An estimated population of 15,000 Emberá indians inhabit the Darien rainforest of Panamá. This tribe along with the Wounaan were formerly known as the Choco because they emigrated from the Choco province of Columbia in the late 18th century. Both the Emberá and the Wounaan have a similar culture. Many Emberá Indians also live in the Chagres National Park which is home to several Emberá communities.
Emberá is an indigenous territory (comarca) in Panama. It was set up in 1983 in Darién Province. The capital is Cirilo Guainora. Emberá has a population of 8,246 (2000 census). The area of this comarca is 4,383.6 sq. kilometers.
The comarca is divided in 2 districts.
1. Cémaco (Cirilo Guainora: composed by Cirillo Guaynora,
Lajas Blancas and Manuel Ortega.
2. Sambú (Río Sábalo): Composed by Rio Sabalo and Jingurudo.
The Emberá Indians of Panama are accomplished crafts workers and produce elaborate and detailed tagus carvings from seeds of the Tagua tree. These people are generally quite small and sinewy, and dress as they did when Columbus arrived in the 1500s.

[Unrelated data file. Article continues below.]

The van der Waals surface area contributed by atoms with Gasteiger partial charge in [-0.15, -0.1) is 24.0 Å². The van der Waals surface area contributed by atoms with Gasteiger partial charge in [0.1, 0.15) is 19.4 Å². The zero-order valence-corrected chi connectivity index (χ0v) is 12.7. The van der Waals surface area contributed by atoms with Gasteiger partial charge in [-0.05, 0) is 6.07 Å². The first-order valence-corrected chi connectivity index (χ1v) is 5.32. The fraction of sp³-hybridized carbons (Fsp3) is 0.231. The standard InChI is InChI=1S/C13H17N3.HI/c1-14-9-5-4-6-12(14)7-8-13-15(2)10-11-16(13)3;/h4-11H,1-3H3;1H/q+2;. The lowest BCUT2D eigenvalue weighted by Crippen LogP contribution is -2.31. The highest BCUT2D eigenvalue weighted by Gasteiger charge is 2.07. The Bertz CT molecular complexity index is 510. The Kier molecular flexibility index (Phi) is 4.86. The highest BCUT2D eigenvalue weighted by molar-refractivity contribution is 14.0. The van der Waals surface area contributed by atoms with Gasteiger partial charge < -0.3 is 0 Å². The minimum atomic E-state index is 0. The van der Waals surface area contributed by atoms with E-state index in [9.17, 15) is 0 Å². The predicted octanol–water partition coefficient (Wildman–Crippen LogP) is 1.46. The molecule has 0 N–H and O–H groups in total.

The Emberá lifestyle is primitive but remarkably easy for a forest-bound people. Before the Panamanian government declared the Rio Chagres area a national park, the subsistence-level Emberá hunted and farmed. With the National Park Declaration, they had to find an alternative life style, and have turned to tourism - welcoming tourists to their villages.
Indigenous Indians in Panama